In 1908 the state of Oregon established a law requiring a maximum ten-hour workday for women in laundries and factories. Business owners predictably attacked it as needless government interference in violation of the principles of laissez faire that had led to rapid industrial and financial expansion. The trial battled its way upward until it was heard by the Supreme Court. The case proved to be more than just a conflict over an individual law, but marked the turning point for government detatchment from the labor market and heralded the beginning of the Progressive era of social legislation.

In the case Lochner v. New York, the Supreme Court had dismantled a state attempt to establish universal ten-hour workdays for bakers on the grounds that it bore no relation to the worker's health or safety. Although business owners believed this to be the decisive last word on attempts to regulate work hours, they did not recognize the door that had been created for the Progressive cause. If a social legislation could be proven to be beneficial for a worker's health or safety, then under the precedent of Lochner v. New York it would seem acceptable on Constitutional grounds.

It was from this approach that Louis D. Brandeis attacked . His brief spent very little time concerning traditional legal precedents, rather it provided page after page of studies and statistics showing that longer working hours adversely affected women's health. He avoided the ruling of Lochner v. New York by relying on the law's application only to women while stressing heavily that it met the Court's test for necessity of government interference. While by today's standards this call for special protection seems discriminatory, Brandeis did not have any particular beliefs in the inferiority of women. He simply used the most effective legal argument for the time.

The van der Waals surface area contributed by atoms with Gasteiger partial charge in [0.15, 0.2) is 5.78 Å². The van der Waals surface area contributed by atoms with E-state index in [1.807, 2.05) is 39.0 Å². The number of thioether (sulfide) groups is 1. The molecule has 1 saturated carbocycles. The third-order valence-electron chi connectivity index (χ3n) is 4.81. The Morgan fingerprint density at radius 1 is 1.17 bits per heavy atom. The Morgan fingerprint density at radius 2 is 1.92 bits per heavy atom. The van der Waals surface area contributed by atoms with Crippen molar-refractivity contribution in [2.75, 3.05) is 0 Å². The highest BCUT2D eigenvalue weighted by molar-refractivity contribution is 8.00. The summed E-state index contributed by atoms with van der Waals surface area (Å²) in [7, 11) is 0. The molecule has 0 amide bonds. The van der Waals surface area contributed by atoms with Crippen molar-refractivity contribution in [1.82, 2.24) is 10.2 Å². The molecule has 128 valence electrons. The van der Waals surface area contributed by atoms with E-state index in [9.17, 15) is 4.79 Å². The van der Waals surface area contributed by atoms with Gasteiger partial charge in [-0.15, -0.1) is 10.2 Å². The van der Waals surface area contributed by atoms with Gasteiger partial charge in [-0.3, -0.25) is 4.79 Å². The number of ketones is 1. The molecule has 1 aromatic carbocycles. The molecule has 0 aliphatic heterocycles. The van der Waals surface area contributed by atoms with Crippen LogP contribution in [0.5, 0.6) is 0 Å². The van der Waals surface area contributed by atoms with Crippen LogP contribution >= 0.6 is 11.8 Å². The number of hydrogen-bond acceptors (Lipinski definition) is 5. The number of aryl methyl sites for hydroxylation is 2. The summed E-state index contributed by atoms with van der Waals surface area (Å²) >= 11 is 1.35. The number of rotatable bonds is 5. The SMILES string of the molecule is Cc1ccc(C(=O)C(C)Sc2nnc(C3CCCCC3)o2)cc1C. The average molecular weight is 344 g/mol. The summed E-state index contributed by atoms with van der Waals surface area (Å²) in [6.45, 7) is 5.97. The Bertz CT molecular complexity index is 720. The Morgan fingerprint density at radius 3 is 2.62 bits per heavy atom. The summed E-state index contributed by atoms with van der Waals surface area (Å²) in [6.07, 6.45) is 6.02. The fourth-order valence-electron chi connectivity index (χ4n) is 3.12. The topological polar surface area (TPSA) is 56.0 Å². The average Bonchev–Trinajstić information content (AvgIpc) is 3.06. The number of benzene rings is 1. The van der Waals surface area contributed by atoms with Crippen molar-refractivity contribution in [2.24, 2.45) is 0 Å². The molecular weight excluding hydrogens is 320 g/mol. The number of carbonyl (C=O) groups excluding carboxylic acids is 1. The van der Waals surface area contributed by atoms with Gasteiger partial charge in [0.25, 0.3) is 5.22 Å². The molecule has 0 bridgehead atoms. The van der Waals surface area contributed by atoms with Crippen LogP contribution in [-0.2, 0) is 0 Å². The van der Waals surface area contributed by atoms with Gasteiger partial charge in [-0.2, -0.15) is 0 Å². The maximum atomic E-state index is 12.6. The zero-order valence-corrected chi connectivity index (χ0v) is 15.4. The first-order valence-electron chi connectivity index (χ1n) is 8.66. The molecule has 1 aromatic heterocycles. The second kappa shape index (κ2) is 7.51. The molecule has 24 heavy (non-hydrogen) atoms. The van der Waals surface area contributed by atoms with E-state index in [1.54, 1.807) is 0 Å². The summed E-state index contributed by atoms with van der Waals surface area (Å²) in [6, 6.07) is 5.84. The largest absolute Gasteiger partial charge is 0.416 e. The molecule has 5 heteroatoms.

The Court's rule in favor of Oregon opened the way for further social legislation that had until recently been blocked under Constitutional grounds. Reforms concerning sanitation, working conditions, working hours, and wages had a fair chance at surviving the attacks of conservative business owners with the precedent of Muller v. Oregon to cushion them. The concept of an employer's responsibility to society slowly replaced laissez faire capitalism, albeit with fits and starts.

Bailey, Thomas A., Kennedy, David M., Cohen, Lizabeth. The American Pageant: A History of the Republic. Boston: Houghton Mifflin Company, 1998. - Backgrounder on the Court Opinion on Muller v. Oregon

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